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what size lathe should I get?

22717 Views 10 Replies 8 Participants Last post by  reggiek
I am thinking about getting a lathe - my main interest would be turning table legs - I know that midi-lathes with a bed extension may handle longer legs but is getting a midi-lathe with bed extension be like getting a 14 inch bandsaw with a riser block to resaw wood? Yeah, you can resaw wider boards but you were probably better off with a 17 inch with more muscle. Bad analogy?

Since I never used such a machine and have no immediate plans that require table legs - I am open to suggestions. Making salad bowls and pen barrels never really interested me so I am not sure what else I would do with a lathe.

What size are table legs generally? What do you need a full size lathe for?

I am interested now that I have seen the Delta 46-460.

Actually, if I got one I think my wife would want to actually do the work - that is one part of woodworking that appeals to her.
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I got a lathe years ago to make a pool cue and I haven't made one yet. I have made tons of other things, it's a whole new world. I have a 48" Grizzly lathe and a 36" jet lathe, they both work great for what I do. When turning bigger things they wobble a bit, so I weight them down. Someday when I can afford it I will get a big lathe. You can spend more money on turning tool, chucks and other accessarys than the cost of the lathe. You will have a lot of fun.
I'm in a similar position - it's on my list. Recently I heard about the General 25-114M1 that is supposed to be released in a couple months. It's 14" diameter and 17" between centers.

Another is the Rikon 70-200EVS that is 12" diameter and 16" between centers.

Both are supposed to sell for $700.

They seem to be the right size; and I'm trying to gather more info.
Go JET all the way they are great lathes and have many models to choose from and prices also see your local turners or clubs and try some lathes and see which will be good for you
Lathes are one of the tools where it's really hard to buy too big but very easy to buy too small, especially a year or so down the line when your list of things you want to turn grows a bunch as it usually does.
I solved the problem by getting a Jet 1014 mini and a Powermatic 3520B. I have both ends of the spectrum covered and there is peace in my life.
I have reviews (with photos and video) of these and a bunch of lathes at the link below if more information would help.

Lathe Reviews
I have bought three lathes. I now have a VB-36. I think that is big enough. But before you spend a lot of money check-out the American Association of Woodturners. There website is . That is where I started woordturning. They have local chapters all over the country. I live in a small town and we have a chapter. It is a great place to learn and each chapter is always looking for new members of all skill levels. A local mimber may have a good used lathe for sale. You may also find that you may want to turn more table legs . Rember you can always turn small stuff on a big lathe but you can not turn big stuff on a small lathe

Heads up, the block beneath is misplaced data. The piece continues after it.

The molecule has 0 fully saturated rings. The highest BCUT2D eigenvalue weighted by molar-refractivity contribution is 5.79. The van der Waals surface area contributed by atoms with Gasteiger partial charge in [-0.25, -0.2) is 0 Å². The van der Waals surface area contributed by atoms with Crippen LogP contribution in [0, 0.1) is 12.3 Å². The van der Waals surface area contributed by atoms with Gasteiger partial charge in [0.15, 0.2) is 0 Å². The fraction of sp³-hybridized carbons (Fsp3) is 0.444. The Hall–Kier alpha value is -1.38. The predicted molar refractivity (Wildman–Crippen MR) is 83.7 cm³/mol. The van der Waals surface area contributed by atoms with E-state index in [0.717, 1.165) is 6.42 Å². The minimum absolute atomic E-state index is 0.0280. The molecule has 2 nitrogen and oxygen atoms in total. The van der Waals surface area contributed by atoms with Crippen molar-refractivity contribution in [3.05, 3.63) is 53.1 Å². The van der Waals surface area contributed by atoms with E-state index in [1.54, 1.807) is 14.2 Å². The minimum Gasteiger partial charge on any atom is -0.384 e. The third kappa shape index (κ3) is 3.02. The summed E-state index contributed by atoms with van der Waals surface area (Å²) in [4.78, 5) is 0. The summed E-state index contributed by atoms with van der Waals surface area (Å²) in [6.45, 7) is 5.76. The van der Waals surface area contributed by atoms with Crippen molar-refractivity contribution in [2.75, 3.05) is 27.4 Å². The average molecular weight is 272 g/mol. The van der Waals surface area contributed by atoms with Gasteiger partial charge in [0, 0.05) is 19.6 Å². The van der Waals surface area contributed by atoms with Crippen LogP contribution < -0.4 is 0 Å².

Get big--No, get bigger, no,no, get HUGE
You'll be glad you did. Buy it now or work your way up, most people do.
Thanks for the replies - a followup question I have is that if the biggest thing I will make will be table legs - will I get by with a midi size and an extension or should I go bigger than midi?
Thomas, The midi should actually handle the job, unless you're turning a large diameter leg. What I like about bigger is more the weight and stability, rather than the size capacity. I have the Jet 1442 and love it. It has cast iron legs which is a big plus. I doesn't go any where and runs very smooth. I always suggest you get the best you can afford. That is a really broad comment, because we all have different income levels--and different priorities. Is a great lathe important now, or do you need other tools worse? There is always a market for good used tools if you want to move up later.

(I guess this was more serious information than my previous post)
Good Luck
Thanks everyone for the food for thought.
Once you start turning…its like the crack of woodworking….you get hooked..

If you have never tried it…you might want to get a demo at your local woodworking store…or through adult education - usually done at a local high school or junior college. Once you get the feel, you can decide on how you like it….

Just getting a lathe…without some help on how to chuck up the projects and how to use the skewes, gouges and other tools will not be as pleasurable…(of course you can watch several videos on You Tube or what have you). Luckily, the mini's and midi lathes are inexpensive (for folks that just want to turn small projects….spindles are in that category) ....the big lathes are not cheap…expect to pay close to 3k for a decent big lathe…

If you get the turning bug…look out! You will not be happy with the smaller lathes….

My .02 cents….
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